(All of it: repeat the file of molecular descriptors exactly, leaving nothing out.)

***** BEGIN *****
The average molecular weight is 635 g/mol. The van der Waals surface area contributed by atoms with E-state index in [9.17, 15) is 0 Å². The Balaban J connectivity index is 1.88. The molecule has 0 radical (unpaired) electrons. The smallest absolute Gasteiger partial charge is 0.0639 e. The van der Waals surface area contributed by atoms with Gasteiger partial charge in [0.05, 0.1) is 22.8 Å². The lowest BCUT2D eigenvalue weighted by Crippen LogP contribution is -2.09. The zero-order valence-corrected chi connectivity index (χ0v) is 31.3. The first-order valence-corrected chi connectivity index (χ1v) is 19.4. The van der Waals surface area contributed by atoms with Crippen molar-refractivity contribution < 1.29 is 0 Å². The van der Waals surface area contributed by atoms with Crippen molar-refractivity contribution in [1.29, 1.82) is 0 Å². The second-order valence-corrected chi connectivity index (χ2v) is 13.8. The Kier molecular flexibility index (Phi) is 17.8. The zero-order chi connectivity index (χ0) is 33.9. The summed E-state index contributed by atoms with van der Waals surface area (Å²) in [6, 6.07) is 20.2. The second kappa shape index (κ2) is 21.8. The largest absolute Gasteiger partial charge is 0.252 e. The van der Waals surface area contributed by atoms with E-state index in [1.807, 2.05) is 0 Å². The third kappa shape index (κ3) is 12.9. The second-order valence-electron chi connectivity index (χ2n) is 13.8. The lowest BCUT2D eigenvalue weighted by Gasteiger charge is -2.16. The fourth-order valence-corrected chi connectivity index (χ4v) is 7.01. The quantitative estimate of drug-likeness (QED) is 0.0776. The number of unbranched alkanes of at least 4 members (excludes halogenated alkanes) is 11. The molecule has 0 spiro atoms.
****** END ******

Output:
The average molecular weight is 635 g/mol. The van der Waals surface area contributed by atoms with E-state index in [9.17, 15) is 0 Å². The Balaban J connectivity index is 1.88. The molecule has 0 radical (unpaired) electrons. The smallest absolute Gasteiger partial charge is 0.0639 e. The van der Waals surface area contributed by atoms with Gasteiger partial charge in [0.05, 0.1) is 22.8 Å². The lowest BCUT2D eigenvalue weighted by Crippen LogP contribution is -2.09. The zero-order valence-corrected chi connectivity index (χ0v) is 31.3. The first-order valence-corrected chi connectivity index (χ1v) is 19.4. The van der Waals surface area contributed by atoms with Crippen molar-refractivity contribution < 1.29 is 0 Å². The van der Waals surface area contributed by atoms with Crippen molar-refractivity contribution in [1.29, 1.82) is 0 Å². The second-order valence-corrected chi connectivity index (χ2v) is 13.8. The Kier molecular flexibility index (Phi) is 17.8. The zero-order chi connectivity index (χ0) is 33.9. The summed E-state index contributed by atoms with van der Waals surface area (Å²) in [6, 6.07) is 20.2. The second kappa shape index (κ2) is 21.8. The largest absolute Gasteiger partial charge is 0.252 e. The van der Waals surface area contributed by atoms with E-state index in [1.807, 2.05) is 0 Å². The third kappa shape index (κ3) is 12.9. The second-order valence-electron chi connectivity index (χ2n) is 13.8. The lowest BCUT2D eigenvalue weighted by Gasteiger charge is -2.16. The fourth-order valence-corrected chi connectivity index (χ4v) is 7.01. The quantitative estimate of drug-likeness (QED) is 0.0776. The number of unbranched alkanes of at least 4 members (excludes halogenated alkanes) is 11. The molecule has 0 spiro atoms.